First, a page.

Skip to main content
October 3, 1994
. Vreme News Digest Agency No 158

The Arrest of Vojislav Seselj

by Ivan Radovanovic

It all happened at 9:30 AM on Thursday at a checkpoint on the highway near Batajnica (the Belgrade suburb where Seselj resides). Seselj was in the car with Steva Dragisic, a Radical Party Parliamentary deputy, who asked ``Are they going to arrest you?'' when he saw several cars stopped by the police. ``They certainly will; all they need is a reason,'' Seselj replied. They were stopped by the traffic police before the policeman in camouflage blue appeared.

Dragisic said there was no force used during the arrest. Seselj asked: ``Have you got a warrant?'' The policeman answered, ``Yes, a judge has it at at our headquarters.''

Seselj calmly got out of the car, handed over his pistol and got into the police car that was parked nearby. Several SWAT officers in full riot gear stood nearby, watching the scene. Dragisic wasn't even asked anything and his party leader gave him no message when he left. Even more interestingly, Seselj's bodyguards weren't there. He left for work only in the company of his young Parliamentary deputy who also lives in Batajnica and is frequently given a ride.

An official statement said Seselj was arrested over an incident on Tuesday in the Federal Parliament when he spat at Chamber Speaker Radoman Bozovic and called him a thief (Bozovic later claimed that he had also been assaulted by Seselj).

So what happened next? According to unofficial reports, Bozovic raised charges against Seselj on Wednesday. The administrative committee of the Chamber of Citizens met and lifted Seselj's parliamentary immunity that same day. Rumors that he was going to be arrested circulated that evening. The rumor persisted and, Radical Party members say, Seselj spent that night waiting to be arrested.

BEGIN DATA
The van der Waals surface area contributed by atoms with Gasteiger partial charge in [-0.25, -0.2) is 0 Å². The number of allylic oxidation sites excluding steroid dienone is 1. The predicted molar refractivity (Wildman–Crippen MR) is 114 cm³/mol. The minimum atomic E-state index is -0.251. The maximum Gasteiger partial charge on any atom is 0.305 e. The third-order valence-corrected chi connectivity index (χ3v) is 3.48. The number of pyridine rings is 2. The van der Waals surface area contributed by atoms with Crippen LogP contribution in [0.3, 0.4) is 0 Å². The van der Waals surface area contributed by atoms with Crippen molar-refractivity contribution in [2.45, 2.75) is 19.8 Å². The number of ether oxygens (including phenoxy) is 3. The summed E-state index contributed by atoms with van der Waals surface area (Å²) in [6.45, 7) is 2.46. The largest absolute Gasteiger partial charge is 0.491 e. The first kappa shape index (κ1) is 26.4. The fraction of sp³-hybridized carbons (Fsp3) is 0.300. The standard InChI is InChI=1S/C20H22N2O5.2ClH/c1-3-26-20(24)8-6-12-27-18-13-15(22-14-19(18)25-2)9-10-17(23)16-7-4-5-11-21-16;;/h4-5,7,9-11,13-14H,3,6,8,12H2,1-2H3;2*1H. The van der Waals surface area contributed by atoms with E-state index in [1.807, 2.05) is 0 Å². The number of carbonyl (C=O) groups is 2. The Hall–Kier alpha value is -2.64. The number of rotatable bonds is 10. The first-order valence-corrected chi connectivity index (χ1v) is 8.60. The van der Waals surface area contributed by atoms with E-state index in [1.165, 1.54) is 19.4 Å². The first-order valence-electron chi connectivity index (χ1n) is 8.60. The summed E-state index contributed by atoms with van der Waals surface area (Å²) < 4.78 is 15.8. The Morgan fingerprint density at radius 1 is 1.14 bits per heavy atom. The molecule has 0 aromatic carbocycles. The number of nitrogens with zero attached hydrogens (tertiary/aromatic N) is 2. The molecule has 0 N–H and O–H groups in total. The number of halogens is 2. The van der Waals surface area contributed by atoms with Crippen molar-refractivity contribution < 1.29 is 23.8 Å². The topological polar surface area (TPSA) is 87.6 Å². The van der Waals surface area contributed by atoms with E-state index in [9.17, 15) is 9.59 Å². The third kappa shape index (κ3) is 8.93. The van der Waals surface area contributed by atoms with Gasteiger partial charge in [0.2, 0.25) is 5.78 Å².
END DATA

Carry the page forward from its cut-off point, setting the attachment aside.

The police finally acted on Thursday morning. The street where the Radical Party headquarters is located was blocked off by uniformed and plainclothesed policemen, the phones were cut off in the party headquarters (the lines were connected just after 10, when confirmation of the arrest came through) and an ambush was set up at the Batajnica traffic police checkpoint. Seselj's house was probably also under surveillance, but Dragisic says he didn't notice any police when he came to the house. Immediately afterwards, Tanjug news agency reported the arrest and charges agaist Seselj.

``Don't open the door, not for anyone! When Voja gets back he'll open the door,'' Seselj's mother Danica shouted to her family when VREME reporters and Dragisic got to the Seselj home. Danica Seselj was just coming home with her younger grandson Aleksandar and the only thing she would say about her son's arrest was that the secretary in the party headquarters had phoned to tell her and that she hadn't heard anything from the police. VREME asked whether she or anyone else had phoned the police to find out what was happening to Seselj, but she just said: ``Why should I call them.''

VREME was told that the Serbian Radical Party won't cause incidents over the arrest. ``The party is continuing its work,'' Dragisic said and added that they would probably rent some large hall in central Belgrade to organize protests every evening. ``We'll invite anyone who wants to say something, no matter which party they belong to.''

Tomislav Nikolic, the party's deputy leader and head of the Radicals' parliamentary group in the Serbian Parliament, explained that their protests would not include demonstrations, public hunger strikes and similar protests. ``We'll avoid every incident because they (the authorities) would probably use them to ban the party and arrest us all since we would automatically lose our imunity,'' Nikolic told a press conference just an hour after the arrest.

Unofficially, party members are happy with the turn of events. The press conference drew one of the largest numbers of reporters so far. Publicity has even been secured on state-controlled TV, a fact that no doubt even Seselj is happy about.

The party will be headed by Nikolic until Seselj is released from jail. If he is arrested, Dragan Todorovic takes over. If he's arrested Maja Gojkovic steps in and Aleksandar Stefanovic after her and so on. Apart from painting a clear picture of the party's hierarchy, this also shows that Seselj had anticipated the arrest. On the other hand, the theory that he wanted to be arrested got the support of the leader of another party who was also arrested in his time: ``Voja now has a publicity campaign that would have cost 10 million deutschemarks.''

© Copyright VREME NDA (1991-2001), all rights reserved.